Asee peer logo

Dreyfus Five-Stage Model of Adult Skills Acquisition Applied to Engineering Lifelong Learning

Download Paper |


2013 ASEE Annual Conference & Exposition


Atlanta, Georgia

Publication Date

June 23, 2013

Start Date

June 23, 2013

End Date

June 26, 2013



Conference Session

Engineering Management In The Classroom

Tagged Division

Engineering Management

Page Count


Page Numbers

23.443.1 - 23.443.13



Permanent URL

Download Count


Request a correction

Paper Authors


Nora Honken University of Louisville

visit author page

Nora Honken is a doctoral candidate in Educational Leadership and Organizational Development at the University of Louisville. She has a B.S. and M.S. in Industrial Engineering from Virginia Polytechnic Institute and State University and Arizona State University, respectively. She has extensive professional experience in engineering and management. Her research focuses around student performance and retention. Her teaching interest revolves around integrating opportunities to develop non-disciplinary workplace related skills into college classes.

visit author page

Download Paper |


Running head: DREYFUS FIVE-STAGE MODEL 1 Dreyfus Five-Stage Model of Adult Skills Acquisition Applied to Engineering Lifelong Learning In this article the Five-Stage Model of Adult Skills Acquisition by Dreyfus and Dreyfus isadapted to help guide professors and engineering mangers in the lifelong learning for engineers.The model has been used extensively in medical education (Batalden, Leach, Swing, Dreyfus &Dreyfus, 2002; Benner, 2004: Carraccio, Benson, Nixon & Dertine, 2008). Articles have also beenwritten applying the model to sports (Moe, 2004), ski instruction (Duesund &Jespersen, 2004),soldiers (Eriksen, 2004), public health (Koo & Miner, 2010), virtue (Stichter, 2007), computerprogramming (Meade & Gray, accessed December 1, 2011) and ethics (Dreyfes & Dreyfus, 2004). The Dreyfus Five-Stage Model of Adult Skills Acquisition is grounded in the argumentthat “skill in its minimal form is produced by following abstract formal rules, but that onlyexperiences with concrete cases can account for high levels of performance” (Dreyfus & Dreyfus,1980, pg.5). In the original report written by Stuart and Hubert Dreyfus in 1980, the five stages ofexpertise were named novice, competent, proficient, expert and master. The model focused onfour mental functions: recollection, recognition, decision and awareness and how they varied ateach level of expertise. With each increase in the level of expertise, one of the mental functionsmatures. The Dreyfus brothers hypothesized that to obtain the level of master one first mustprogress through the lower levels of expertise. In a later article written only by Stuart in 2004, the five levels were referred to as novice,advanced beginner, competent, proficient, and expert. Instead of using recollection, recognition,decision and awareness to differentiate the levels, he used component, perspective, decision andcommitment. This article is more widely referenced in published articles and will be used in thispaper.DREYFUS FIVE-STAGE MODEL 2 This paper will review the model and its application to medical education and then applythe model to an engineer’s lifetime learning. The paper contains two rubrics. The first rubric isused to determine the current level of expertise (novice, advanced beginner, competent, proficientand expert) of an engineer or engineering student based on knowledge, stand of work, autonomy,decision making and perception. The second rubric provides recommendations for the type ofinstruction, assignments and evaluation needed to advance a student or professional to the nextlevel of expertise. ReferencesBatalden, P., Leach, D., Swing, S., Dreyfus, H. & Dreyfus, S. (2002). General competencies and accreditation in graduate medical education. Health Affairs, 21 (5), 103-111.Benner, P. (2004). Using the Dreyfus model of skills acquisition to describe and interpret skill acquisition and clinical judgment in nursing practice and education. Bulletin of Science technology & Society, 24(3), 188-199. DOI: 10.1177/0270467604265061Carraccio, C., Benson, B., Nixon, L., & Derstine, P. (2008). From educational bench to the clinical bedside: Translating the Dreyfus development model to the learning of clinical skills. Academic Medicine, 83, 761-767.Dreyfus, S. E. & Dreyfus, H. L. (1980). A Five-Stage Model of Mental Activities Involved in Directed Skills Acquisition, paper to Air Force Office of Scientific Research.Dreyfus, H & Dreyfus S. (2004). The ethical implications of the Five-Stage Skill-Acquisition Model. Bulletin of Science, Technology & Society, 24(3), 251-264.Duesund, L. & Jespersen, E. (2004). Skill acquisition in ski instruction and the skill model’s application to treating anorexia nervosa. Bulletin of Science, Technology & Society, 24(3), 225-233.Eriksen, J. W. (2010). Should soldiers think before they shoot? Journal of Military Ethics, 9(3), 195-218.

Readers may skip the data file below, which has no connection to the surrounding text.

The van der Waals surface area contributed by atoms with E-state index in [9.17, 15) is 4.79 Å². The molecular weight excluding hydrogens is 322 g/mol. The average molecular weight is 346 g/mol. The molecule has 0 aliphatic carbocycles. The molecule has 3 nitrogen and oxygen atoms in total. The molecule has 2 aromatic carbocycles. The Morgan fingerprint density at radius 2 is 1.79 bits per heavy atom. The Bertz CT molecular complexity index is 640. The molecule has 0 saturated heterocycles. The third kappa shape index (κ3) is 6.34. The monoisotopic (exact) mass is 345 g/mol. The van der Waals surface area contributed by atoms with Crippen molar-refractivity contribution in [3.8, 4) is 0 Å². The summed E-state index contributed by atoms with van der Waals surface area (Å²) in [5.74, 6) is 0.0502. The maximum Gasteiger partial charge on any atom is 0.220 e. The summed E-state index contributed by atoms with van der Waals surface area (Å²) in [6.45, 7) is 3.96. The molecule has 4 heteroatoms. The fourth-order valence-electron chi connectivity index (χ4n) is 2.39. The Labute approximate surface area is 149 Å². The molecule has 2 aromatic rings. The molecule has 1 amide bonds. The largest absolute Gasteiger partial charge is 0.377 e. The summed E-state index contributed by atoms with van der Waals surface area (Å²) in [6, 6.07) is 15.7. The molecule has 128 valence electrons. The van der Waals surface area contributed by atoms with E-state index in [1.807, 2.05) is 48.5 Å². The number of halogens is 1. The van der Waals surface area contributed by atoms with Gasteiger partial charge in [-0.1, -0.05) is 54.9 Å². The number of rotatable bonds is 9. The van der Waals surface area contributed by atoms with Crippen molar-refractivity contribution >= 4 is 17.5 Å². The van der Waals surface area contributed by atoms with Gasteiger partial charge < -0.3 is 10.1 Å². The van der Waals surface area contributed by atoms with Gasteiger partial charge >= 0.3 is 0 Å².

Honken, N. (2013, June), Dreyfus Five-Stage Model of Adult Skills Acquisition Applied to Engineering Lifelong Learning Paper presented at 2013 ASEE Annual Conference & Exposition, Atlanta, Georgia. 10.18260/1-2--19457

ASEE holds the copyright on this document. It may be read by the public free of charge. Authors may archive their work on personal websites or in institutional repositories with the following citation: © 2013 American Society for Engineering Education. Other scholars may excerpt or quote from these materials with the same citation. When excerpting or quoting from Conference Proceedings, authors should, in addition to noting the ASEE copyright, list all the original authors and their institutions and name the host city of the conference. - Last updated April 1, 2015